“I went to every game,” she said. “I used to sit in the stands and I wanted to do that one day. I wanted to be them.”

Well, Dunn is one of them today. The sophomore forward had an opportunity to perform some heroics of her own in the Blue Waves’ 47-41 girls non-league win at Lindenhurst on Monday.

Dunn scored a season-high 23 points, including 7 during a critical 36-second stretch late in the fourth quarter, to boost a young Riverhead team (3-2). She added 5 rebounds and 1 steal against Lindenhurst (1-6).

Not only has Dunn been thrust into a starting role but a leadership one as well on a team that has two eighth-graders starting at guard.

“It was a big adjustment from being a freshman last year and having all the older girls, Shanice Allen and Naysha Trent, as our role models and me just looking up to them,” she said. “Then, all of sudden I’m one of the oldest players and I have to start stepping up and leading, not relying on them anymore.”

Dunn acquitted herself quite well Monday. First, she helped Riverhead to a 13-9 first-quarter advantage with 9 points.

After eighth-grade guard Kate McCarney’s jumper from the right side broke a 31-31 tie with 4:46 remaining in the fourth quarter, Dunn boosted Riverhead’s lead to 40-33 by hitting a driving basket and a subsequent foul shot with 2:49 left and layups off some nice feeds with 2:33 and 2:13 to go.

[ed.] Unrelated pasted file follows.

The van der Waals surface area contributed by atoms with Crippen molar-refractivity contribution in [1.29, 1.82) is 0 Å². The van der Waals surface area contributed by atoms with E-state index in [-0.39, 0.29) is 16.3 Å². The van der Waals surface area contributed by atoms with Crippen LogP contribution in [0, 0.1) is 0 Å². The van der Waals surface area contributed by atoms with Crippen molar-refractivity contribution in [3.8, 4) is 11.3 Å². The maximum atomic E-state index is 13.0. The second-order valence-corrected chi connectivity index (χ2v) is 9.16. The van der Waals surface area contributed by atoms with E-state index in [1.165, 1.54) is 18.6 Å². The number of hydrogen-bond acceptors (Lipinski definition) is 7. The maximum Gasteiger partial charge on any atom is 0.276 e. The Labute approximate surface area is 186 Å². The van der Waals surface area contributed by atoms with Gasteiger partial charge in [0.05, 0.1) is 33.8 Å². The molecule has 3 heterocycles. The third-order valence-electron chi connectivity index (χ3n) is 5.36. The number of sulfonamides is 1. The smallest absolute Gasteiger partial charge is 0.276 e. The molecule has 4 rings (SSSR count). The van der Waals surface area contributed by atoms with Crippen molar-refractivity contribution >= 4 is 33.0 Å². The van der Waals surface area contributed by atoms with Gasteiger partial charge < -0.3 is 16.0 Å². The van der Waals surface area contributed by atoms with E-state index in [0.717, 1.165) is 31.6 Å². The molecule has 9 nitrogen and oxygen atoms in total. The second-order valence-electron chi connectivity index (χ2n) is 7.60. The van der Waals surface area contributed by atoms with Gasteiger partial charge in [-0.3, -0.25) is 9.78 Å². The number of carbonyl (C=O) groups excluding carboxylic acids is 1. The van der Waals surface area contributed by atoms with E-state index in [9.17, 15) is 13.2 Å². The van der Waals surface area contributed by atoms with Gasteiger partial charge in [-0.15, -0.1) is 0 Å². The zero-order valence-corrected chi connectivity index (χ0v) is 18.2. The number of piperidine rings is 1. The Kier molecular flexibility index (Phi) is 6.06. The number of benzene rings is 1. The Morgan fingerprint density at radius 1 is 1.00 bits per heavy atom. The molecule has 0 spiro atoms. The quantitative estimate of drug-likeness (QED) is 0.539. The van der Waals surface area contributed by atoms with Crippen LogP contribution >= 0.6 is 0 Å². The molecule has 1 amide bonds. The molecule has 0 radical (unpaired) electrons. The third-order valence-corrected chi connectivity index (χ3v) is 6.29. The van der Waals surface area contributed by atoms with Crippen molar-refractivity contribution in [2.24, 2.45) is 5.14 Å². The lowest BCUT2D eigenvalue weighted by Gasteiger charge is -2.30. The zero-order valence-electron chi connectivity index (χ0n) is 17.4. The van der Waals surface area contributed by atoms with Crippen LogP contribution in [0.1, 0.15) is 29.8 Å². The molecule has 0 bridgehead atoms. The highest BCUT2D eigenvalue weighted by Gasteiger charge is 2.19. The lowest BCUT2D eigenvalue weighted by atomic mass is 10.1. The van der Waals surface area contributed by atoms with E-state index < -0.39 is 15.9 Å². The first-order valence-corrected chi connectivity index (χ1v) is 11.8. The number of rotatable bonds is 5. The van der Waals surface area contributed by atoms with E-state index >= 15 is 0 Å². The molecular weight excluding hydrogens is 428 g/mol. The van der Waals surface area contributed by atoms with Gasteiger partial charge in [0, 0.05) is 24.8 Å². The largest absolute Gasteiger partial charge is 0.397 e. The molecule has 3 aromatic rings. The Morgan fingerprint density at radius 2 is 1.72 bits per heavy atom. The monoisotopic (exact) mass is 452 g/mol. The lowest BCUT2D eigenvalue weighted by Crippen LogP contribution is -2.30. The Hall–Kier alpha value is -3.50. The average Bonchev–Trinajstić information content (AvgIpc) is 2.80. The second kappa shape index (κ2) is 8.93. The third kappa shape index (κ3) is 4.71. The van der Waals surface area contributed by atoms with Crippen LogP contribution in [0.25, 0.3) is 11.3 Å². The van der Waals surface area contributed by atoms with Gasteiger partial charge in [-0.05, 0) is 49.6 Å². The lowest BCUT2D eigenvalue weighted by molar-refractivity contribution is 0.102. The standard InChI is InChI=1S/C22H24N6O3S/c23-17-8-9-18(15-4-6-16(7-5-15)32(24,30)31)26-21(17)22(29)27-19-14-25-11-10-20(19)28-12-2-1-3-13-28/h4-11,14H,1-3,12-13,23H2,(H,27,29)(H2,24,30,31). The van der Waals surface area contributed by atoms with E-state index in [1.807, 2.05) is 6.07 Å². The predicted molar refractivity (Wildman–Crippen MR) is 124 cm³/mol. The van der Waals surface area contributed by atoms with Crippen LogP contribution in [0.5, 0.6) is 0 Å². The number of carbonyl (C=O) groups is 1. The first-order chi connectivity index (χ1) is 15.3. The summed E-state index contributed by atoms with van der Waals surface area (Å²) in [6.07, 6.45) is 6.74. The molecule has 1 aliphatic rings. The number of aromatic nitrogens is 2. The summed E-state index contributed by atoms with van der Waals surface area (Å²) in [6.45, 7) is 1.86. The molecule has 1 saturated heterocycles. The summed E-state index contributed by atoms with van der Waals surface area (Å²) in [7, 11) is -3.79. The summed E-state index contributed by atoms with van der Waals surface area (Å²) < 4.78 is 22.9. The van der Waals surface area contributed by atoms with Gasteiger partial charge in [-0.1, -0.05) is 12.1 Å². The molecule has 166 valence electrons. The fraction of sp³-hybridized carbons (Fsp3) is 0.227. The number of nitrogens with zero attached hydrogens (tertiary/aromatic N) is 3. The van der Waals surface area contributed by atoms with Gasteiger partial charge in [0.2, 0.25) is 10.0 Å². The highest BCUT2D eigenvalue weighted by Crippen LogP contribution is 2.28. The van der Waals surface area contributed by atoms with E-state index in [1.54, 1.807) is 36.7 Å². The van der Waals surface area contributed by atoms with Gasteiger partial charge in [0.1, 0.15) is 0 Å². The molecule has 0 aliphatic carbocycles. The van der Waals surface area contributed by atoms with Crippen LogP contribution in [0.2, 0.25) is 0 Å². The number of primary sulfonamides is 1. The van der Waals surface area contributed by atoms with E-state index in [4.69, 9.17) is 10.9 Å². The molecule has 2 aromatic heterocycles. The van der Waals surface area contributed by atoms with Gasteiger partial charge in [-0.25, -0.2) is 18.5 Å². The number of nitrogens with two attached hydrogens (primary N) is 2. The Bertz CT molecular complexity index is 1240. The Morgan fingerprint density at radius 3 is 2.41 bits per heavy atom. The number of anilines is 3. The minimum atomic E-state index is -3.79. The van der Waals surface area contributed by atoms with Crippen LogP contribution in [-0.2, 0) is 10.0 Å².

“With a tight score like that, we’ve got to start driving to the basket,” she said.

The learning curve sometimes has been steep. But Dunn has been up to the task. She has learned “a lot about leadership, knowing that you have to step up to the plate. You don’t have to rely on anyone any more. That’s the biggest thing for me, that I can’t rely on anyone any more.”

If there was any pressure, Dunn did not show it during crunch time. She also sank 11 of 13 foul shots.

“She’s lethal from the free-throw line,” coach David Spinella said.

Spinella knows that he has some talent to nurture and realizes that he can’t expect giant steps overnight. But he has seen progress.

“They’re going great,” he said. “Every day we’re getting better. We’re working on things. We’re learning to play in game situations. I just have to be patient and understand that it doesn’t matter what our record is at the end of the season, as long as we are getting better every day because pretty much everybody comes back.”

Dunn understands what eighth-grade guards Kim Ligon, Faith Johnson-DeSilvia and McCarney are going through because she was in a similar spot last year.

“I was very nervous all the time and the younger players are experiencing the same thing,” she said. “I have to just suck it all up when they’re down and start playing more.”